—Pierce Barker, founder and chief executive, ProStuff LLC
continents and has sold products to
customers in 41 countries.
“Just in the past 10 hours, I’ve been
in contact with China, Latvia, Switzerland,
Denmark, and Singapore,” Barker says.
“We actually received a contract from
China this morning, and it’s our contract.
It’s not their contract. They signed ours.”
First, Barker explains, you need an export
plan, but make it short. ProStuff’s is one
page. It says, “Go do this.”
Second, Barker claims, is
incorporating the concept of “velocity” in
your business. By this he means providing
instantaneous response to customers’
needs and requests. He says that it’s not
uncommon for him to get a phone call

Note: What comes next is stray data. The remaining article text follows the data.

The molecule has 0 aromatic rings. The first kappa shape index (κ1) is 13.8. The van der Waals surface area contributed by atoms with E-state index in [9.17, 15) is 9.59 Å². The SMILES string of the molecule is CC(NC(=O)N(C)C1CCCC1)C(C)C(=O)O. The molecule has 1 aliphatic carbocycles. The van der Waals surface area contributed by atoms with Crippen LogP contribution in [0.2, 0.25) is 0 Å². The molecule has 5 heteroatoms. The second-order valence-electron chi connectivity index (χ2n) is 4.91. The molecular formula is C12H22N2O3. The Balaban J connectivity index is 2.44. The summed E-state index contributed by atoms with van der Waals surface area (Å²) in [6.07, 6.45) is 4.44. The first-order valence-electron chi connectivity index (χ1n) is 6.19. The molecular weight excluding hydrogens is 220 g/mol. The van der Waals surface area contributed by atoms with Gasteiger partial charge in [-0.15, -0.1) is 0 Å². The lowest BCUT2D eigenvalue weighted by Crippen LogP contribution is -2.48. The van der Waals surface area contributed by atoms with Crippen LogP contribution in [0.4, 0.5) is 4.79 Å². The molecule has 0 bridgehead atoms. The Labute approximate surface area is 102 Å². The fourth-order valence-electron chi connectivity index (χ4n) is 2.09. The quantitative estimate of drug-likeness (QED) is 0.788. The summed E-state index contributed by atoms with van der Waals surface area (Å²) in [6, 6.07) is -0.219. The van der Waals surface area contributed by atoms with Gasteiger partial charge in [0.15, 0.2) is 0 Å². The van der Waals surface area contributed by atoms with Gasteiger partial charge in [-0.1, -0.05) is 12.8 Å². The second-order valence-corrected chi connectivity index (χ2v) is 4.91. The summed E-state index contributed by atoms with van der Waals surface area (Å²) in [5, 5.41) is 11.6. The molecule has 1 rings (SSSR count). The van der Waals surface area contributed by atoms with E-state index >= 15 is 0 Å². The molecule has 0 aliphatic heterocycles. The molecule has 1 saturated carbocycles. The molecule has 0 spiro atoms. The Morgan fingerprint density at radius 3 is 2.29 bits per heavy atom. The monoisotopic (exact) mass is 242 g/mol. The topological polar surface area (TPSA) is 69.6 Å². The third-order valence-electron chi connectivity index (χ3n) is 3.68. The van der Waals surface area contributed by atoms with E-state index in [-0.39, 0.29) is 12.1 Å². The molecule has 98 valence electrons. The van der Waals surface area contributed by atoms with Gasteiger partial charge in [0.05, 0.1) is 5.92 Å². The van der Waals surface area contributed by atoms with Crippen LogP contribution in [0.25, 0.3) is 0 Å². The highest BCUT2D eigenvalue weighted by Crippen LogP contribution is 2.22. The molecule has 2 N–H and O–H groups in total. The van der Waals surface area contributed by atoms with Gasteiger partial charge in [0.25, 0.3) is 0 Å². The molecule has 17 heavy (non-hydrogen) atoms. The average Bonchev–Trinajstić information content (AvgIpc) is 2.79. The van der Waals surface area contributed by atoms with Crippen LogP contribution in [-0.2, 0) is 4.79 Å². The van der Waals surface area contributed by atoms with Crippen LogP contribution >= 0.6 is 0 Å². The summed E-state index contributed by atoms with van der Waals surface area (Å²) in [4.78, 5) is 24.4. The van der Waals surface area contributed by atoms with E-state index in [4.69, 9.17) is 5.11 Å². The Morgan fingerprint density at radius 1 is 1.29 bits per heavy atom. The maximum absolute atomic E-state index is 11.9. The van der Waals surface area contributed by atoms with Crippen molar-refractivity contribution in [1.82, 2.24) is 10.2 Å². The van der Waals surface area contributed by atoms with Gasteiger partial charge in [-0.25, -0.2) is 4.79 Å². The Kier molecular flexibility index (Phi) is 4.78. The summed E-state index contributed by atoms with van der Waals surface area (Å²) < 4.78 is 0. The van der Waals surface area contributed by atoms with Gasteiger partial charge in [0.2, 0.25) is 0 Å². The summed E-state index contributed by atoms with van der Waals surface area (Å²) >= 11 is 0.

from a customer, and his team turns the
request into a shipped order in less than
Third is a conscious business
decision to produce the very best product
in the world. Barker says that because of
this unstinting focus on quality, ProStuff’s
business reputation over the past several
years has become very strong.
Another lesson is to get out into
world and not overlook any market.
Barker clearly loves the sport and the
young people who pursue it. You’ll
find him at tournaments giving advice,
cheering on competitors, and, in what
seems almost like an afterthought,
promoting his company’s products. He
has found business in such unlikely
places as Bolivia and Zimbabwe. “The
political situations are really, really
difficult [there],” Barker acknowledges.
“[But] we have established successful
distribution in both those countries. And
where we couldn’t get support because